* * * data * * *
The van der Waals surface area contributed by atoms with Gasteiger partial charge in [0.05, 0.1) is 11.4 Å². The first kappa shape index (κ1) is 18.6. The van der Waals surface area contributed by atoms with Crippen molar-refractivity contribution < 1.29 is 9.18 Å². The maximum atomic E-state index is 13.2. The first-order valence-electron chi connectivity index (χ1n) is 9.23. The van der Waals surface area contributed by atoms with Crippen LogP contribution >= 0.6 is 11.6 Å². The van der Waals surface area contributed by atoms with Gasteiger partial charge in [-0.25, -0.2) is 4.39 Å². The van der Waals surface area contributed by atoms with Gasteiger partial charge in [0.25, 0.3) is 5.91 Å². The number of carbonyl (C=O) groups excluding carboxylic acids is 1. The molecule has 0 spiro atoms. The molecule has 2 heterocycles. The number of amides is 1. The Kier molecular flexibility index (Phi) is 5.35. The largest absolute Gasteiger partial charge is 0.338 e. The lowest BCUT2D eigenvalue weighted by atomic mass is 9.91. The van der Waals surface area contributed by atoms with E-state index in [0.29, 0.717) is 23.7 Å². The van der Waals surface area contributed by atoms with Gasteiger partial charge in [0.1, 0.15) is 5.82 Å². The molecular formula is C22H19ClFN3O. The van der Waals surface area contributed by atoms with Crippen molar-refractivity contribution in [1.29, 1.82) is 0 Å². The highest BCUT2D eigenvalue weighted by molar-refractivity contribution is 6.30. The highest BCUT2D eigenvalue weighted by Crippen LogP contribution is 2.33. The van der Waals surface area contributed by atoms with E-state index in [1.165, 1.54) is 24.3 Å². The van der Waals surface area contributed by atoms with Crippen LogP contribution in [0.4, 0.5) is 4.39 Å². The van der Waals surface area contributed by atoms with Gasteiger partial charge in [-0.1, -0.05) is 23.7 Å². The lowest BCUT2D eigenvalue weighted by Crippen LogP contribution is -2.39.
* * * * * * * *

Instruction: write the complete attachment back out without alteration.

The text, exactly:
The van der Waals surface area contributed by atoms with Gasteiger partial charge in [0.05, 0.1) is 11.4 Å². The first kappa shape index (κ1) is 18.6. The van der Waals surface area contributed by atoms with Crippen molar-refractivity contribution < 1.29 is 9.18 Å². The maximum atomic E-state index is 13.2. The first-order valence-electron chi connectivity index (χ1n) is 9.23. The van der Waals surface area contributed by atoms with Crippen LogP contribution >= 0.6 is 11.6 Å². The van der Waals surface area contributed by atoms with Gasteiger partial charge in [-0.25, -0.2) is 4.39 Å². The van der Waals surface area contributed by atoms with Gasteiger partial charge in [0.25, 0.3) is 5.91 Å². The number of carbonyl (C=O) groups excluding carboxylic acids is 1. The molecule has 0 spiro atoms. The molecule has 2 heterocycles. The number of amides is 1. The Kier molecular flexibility index (Phi) is 5.35. The largest absolute Gasteiger partial charge is 0.338 e. The lowest BCUT2D eigenvalue weighted by atomic mass is 9.91. The van der Waals surface area contributed by atoms with E-state index in [0.29, 0.717) is 23.7 Å². The van der Waals surface area contributed by atoms with Gasteiger partial charge in [0.1, 0.15) is 5.82 Å². The molecular formula is C22H19ClFN3O. The van der Waals surface area contributed by atoms with Crippen molar-refractivity contribution in [1.29, 1.82) is 0 Å². The highest BCUT2D eigenvalue weighted by molar-refractivity contribution is 6.30. The highest BCUT2D eigenvalue weighted by Crippen LogP contribution is 2.33. The van der Waals surface area contributed by atoms with E-state index in [1.165, 1.54) is 24.3 Å². The van der Waals surface area contributed by atoms with Crippen LogP contribution in [0.4, 0.5) is 4.39 Å². The van der Waals surface area contributed by atoms with Gasteiger partial charge in [-0.1, -0.05) is 23.7 Å². The lowest BCUT2D eigenvalue weighted by Crippen LogP contribution is -2.39.